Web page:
For this church:
St Mary of the Purification
Originally a Norman building but only the west tower remains of the medieval church (15th century, and much restored).
The building is built of stone, consisting of chancel, nave, south aisle, south porch and an embattled tower with pinnacles, containing a clock and 3 bells. The body of the church was re-built in classical style in 1739-40 with round-headed windows and an unusual south arcade on Tuscan columns. The east end of the chancel was renewed in 1839 by Colvin.
There is a 15th century font with good Perpendicular tracery. The wooden pulpit of c1820 came from Southwell Minster in 1900. It is decorated with plaster heads, crockets and the Arms of George III. The chancel panelling is from the same source. On the reverse of a hymn board is a painting of King David by Shepperd (1779). On the north side of the church is a window in memory of General William Need.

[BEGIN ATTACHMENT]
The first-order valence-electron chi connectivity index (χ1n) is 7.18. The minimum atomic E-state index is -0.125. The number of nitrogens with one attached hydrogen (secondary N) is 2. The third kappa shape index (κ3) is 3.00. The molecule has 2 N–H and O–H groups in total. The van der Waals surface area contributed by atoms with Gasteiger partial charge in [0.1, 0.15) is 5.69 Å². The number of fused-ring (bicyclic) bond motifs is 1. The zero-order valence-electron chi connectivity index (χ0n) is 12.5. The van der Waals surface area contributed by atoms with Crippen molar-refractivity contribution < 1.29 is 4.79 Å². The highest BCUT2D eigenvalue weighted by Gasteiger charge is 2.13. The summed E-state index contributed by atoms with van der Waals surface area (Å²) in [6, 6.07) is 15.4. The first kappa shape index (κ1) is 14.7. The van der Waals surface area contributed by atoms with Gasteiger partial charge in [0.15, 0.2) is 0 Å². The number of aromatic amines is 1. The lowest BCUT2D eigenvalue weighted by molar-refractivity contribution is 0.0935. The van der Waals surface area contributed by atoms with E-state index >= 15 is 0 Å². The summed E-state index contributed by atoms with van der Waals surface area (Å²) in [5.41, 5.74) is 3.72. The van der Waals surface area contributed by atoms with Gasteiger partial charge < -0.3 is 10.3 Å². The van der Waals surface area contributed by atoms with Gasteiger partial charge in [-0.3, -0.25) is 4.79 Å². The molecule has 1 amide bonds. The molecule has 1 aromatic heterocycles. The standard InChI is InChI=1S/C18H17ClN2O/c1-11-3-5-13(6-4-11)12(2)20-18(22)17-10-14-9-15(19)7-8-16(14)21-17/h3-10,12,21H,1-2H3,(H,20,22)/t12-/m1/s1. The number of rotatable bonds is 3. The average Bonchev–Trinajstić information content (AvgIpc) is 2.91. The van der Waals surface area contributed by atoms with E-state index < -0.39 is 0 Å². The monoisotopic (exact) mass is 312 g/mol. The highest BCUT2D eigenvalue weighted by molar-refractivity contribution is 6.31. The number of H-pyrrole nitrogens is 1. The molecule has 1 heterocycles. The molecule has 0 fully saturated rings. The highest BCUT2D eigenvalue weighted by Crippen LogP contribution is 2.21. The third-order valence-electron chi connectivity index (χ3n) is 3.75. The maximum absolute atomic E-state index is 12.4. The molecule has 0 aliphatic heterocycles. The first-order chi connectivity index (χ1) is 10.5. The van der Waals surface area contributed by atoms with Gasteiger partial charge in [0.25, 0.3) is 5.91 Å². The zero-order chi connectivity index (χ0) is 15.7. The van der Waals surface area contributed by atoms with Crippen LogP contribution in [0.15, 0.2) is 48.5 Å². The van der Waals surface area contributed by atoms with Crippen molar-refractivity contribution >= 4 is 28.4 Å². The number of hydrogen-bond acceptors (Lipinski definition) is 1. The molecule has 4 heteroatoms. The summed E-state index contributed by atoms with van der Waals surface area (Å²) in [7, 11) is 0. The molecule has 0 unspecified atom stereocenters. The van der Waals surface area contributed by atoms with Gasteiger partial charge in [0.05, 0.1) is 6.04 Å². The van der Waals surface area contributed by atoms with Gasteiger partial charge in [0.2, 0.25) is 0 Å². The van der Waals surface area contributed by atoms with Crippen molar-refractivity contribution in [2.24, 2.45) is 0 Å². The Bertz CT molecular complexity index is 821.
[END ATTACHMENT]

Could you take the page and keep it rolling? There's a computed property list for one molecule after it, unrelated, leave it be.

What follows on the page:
The churchyard contains remains of the old chancel, walling, parts of windows, doors and cross-slabs; and a model of the church from 1963. There is a monument to Thomas Leake, dated 1608, who was a Sherwood Forest ranger, with his hunting gear, sword and trophies. Tradition has it that Will Scarlet was buried in the churchyard.
An 18th century cradle is used for the celebrated ‘Blidworth Rocking’. On the nearest Sunday to 2nd February, the Festival day, a baby boy who was born nearest to Christmas Day is rocked in this cradle.
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